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BT has come under fire from a rival broadband provider over the approach taken for its ongoing fibre broadband rollout.

TalkTalk has accused the telecoms giant of attempting to re-establish the monopoly held by the organisation prior to privatisation in 1984.

David Goldie, Commercial Director at the TalkTalk Group, warned that BT's £2.5 billion fibre rollout will leave the UK with a second-class broadband infrastructure.

He suggested that, in many ways, competition is being stifled - and the result of this will be that large areas of the UK are only served by BT itself.

"At all times BT is thinking about how it can recover the monopoly position that it lost many years ago," Mr Goldie told the Guardian.

"I don't think that is going to represent good value for the British taxpayer."

Virgin Media is also rolling out fibre broadband in some parts of the UK, but currently only a quarter of British households fall within the vicinity of the firm's super-fast network.

TalkTalk believes that Fujitsu's proposed rural broadband scheme would provide more effective competition for BT, and is supporting this scheme.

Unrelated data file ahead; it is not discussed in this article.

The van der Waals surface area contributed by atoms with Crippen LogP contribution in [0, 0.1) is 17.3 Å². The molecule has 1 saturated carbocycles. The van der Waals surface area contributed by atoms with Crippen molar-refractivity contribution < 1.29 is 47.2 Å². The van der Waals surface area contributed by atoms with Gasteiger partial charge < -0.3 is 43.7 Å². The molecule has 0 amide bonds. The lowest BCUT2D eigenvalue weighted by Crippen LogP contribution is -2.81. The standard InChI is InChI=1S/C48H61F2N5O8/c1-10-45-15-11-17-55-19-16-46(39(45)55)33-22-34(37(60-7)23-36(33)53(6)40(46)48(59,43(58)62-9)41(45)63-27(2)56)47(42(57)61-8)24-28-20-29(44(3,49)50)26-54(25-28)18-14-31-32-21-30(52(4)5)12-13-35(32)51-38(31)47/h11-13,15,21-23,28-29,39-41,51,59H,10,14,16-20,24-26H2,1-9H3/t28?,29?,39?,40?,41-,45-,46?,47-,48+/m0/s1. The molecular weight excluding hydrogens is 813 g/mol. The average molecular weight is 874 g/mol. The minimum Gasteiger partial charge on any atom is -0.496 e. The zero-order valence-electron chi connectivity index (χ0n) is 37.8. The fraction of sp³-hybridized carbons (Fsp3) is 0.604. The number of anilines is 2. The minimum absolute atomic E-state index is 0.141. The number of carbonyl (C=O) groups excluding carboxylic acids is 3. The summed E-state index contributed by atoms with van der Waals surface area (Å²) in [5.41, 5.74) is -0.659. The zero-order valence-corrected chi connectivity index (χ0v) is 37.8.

However, the success of this initiative is partially dependent upon BT agreeing to slash the prices it charges wholesale customers to use its underground ducts and telegraph poles.

Mr Goldie suggested it is "not in BT's best interests" to facilitate stronger competition, meaning Ofcom intervention may be required.

But in response, Olivia Garfield, Chief Executive of BT Openreach, said BT has provided reciprocal wholesale access to its fibre network "from the outset".

"This allows other operators to piggyback off our investment, while encouraging competition and the take-up of fibre services to thrive," she stated.

"We've also volunteered to provide additional forms of wholesale access via our ducts and poles. We expect to announce revised pricing for such access shortly."

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